Following is a brief discussion of some of the major property tax exemptions in Califor­
                  nia. Please note that issues regarding many of these exemptions are complex; the
                  assessor’s office should be consulted for detailed requirements regarding exemptions.

                  Personal Effects
                  Household furniture, hobby equipment, and other personal effects are exempt. This
                  exemption does not include vehicles, aircraft, or boats with a value over $400. It also
                  does not include any property used for a trade or business. No filing is required.

                  Intangible Personal Property
                  All forms of intangible personal property are exempt. Examples of intangible personal
                  property include cash, bank accounts, mortgages, and stock certificates. No filing is

                  Homeowners’ Exemption
                  The Constitution requires a $7,000 reduction of taxable value for qualifying owner-
                  occupied homes. The state reimburses local agencies for the loss in property tax
                  revenue. The homeowner must make a simple one-time filing with the county assessor
                  for the exemption.

                  Business Inventory
                  Personal property held for sale or lease in the ordinary course of business is exempt.
                  “Business inventory” includes merchandise held for sale or lease, animals used in the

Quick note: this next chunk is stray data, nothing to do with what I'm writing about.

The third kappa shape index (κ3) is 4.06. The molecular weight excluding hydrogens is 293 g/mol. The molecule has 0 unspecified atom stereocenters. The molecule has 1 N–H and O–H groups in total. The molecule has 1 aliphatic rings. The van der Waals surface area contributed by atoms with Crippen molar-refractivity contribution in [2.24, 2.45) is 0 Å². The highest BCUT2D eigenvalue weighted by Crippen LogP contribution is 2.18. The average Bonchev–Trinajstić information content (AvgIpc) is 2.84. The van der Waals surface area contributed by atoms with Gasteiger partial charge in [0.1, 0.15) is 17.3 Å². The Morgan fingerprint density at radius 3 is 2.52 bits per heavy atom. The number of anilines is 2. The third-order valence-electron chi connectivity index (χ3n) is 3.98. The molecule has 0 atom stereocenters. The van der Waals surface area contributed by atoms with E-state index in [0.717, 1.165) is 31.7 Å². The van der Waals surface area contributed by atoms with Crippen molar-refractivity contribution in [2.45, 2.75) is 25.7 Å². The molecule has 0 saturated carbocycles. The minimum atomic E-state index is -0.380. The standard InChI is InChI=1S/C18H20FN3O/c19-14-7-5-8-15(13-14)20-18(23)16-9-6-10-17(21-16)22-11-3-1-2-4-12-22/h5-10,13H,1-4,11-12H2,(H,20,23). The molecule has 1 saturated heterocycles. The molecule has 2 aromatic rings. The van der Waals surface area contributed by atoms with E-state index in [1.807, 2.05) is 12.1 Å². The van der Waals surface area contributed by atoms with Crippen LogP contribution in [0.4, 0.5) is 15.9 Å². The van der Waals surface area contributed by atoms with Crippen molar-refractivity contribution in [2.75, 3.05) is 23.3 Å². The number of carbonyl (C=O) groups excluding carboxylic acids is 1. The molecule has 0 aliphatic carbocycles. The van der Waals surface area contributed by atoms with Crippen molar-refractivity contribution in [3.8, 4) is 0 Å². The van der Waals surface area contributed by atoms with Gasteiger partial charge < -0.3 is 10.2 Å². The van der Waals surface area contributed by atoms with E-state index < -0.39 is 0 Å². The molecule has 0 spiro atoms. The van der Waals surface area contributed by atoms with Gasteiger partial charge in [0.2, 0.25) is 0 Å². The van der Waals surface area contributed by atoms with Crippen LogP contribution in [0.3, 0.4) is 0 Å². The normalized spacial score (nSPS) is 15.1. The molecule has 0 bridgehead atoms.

production of food or fiber, and incidental supplies passed on to the customer. The
                  exemption does not include property in use on the lien date (except animals) or ordi­
                  nary supplies. No filing is required, but the assessor may audit to verify whether the
                  property qualifies.

September 2005	                           California Property Tax                                           9
State Board of Equalization                                                           

                    Low-Value Exemption
                    A county board of supervisors is authorized to exempt real property with a “base year
                    value” and personal property with a “full value” so low that, if not exempt, the total
                    taxes, special assessments, and applicable subventions on the property would amount
                    to less than the cost of assessing and collecting them. A county board’s threshold is
                    $5,000 or less. However, the value threshold is increased to $50,000 for possessory